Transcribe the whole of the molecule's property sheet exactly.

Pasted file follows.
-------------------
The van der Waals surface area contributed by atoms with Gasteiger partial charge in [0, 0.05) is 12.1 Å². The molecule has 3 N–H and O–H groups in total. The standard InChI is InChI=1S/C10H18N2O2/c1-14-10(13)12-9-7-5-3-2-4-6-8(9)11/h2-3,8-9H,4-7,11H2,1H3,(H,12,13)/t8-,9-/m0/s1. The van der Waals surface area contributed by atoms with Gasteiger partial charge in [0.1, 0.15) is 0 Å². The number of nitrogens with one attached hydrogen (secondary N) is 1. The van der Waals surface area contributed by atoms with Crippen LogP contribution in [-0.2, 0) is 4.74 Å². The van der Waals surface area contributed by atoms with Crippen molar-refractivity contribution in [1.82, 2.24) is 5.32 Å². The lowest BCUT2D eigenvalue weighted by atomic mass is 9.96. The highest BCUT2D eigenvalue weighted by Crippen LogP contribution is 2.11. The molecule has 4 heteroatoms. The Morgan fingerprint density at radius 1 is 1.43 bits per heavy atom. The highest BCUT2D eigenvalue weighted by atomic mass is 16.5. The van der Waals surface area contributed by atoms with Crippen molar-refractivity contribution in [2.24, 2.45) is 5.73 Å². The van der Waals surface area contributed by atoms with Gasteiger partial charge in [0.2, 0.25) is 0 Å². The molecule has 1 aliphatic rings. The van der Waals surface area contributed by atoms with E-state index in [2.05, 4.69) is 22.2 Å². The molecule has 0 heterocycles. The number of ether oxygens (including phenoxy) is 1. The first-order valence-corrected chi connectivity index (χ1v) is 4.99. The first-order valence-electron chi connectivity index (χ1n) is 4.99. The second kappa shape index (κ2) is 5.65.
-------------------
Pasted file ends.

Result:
The van der Waals surface area contributed by atoms with Gasteiger partial charge in [0, 0.05) is 12.1 Å². The molecule has 3 N–H and O–H groups in total. The standard InChI is InChI=1S/C10H18N2O2/c1-14-10(13)12-9-7-5-3-2-4-6-8(9)11/h2-3,8-9H,4-7,11H2,1H3,(H,12,13)/t8-,9-/m0/s1. The van der Waals surface area contributed by atoms with Gasteiger partial charge in [0.1, 0.15) is 0 Å². The number of nitrogens with one attached hydrogen (secondary N) is 1. The van der Waals surface area contributed by atoms with Crippen LogP contribution in [-0.2, 0) is 4.74 Å². The van der Waals surface area contributed by atoms with Crippen molar-refractivity contribution in [1.82, 2.24) is 5.32 Å². The lowest BCUT2D eigenvalue weighted by atomic mass is 9.96. The highest BCUT2D eigenvalue weighted by Crippen LogP contribution is 2.11. The molecule has 4 heteroatoms. The Morgan fingerprint density at radius 1 is 1.43 bits per heavy atom. The highest BCUT2D eigenvalue weighted by atomic mass is 16.5. The van der Waals surface area contributed by atoms with Crippen molar-refractivity contribution in [2.24, 2.45) is 5.73 Å². The van der Waals surface area contributed by atoms with Gasteiger partial charge in [0.2, 0.25) is 0 Å². The molecule has 1 aliphatic rings. The van der Waals surface area contributed by atoms with E-state index in [2.05, 4.69) is 22.2 Å². The molecule has 0 heterocycles. The number of ether oxygens (including phenoxy) is 1. The first-order valence-corrected chi connectivity index (χ1v) is 4.99. The first-order valence-electron chi connectivity index (χ1n) is 4.99. The second kappa shape index (κ2) is 5.65.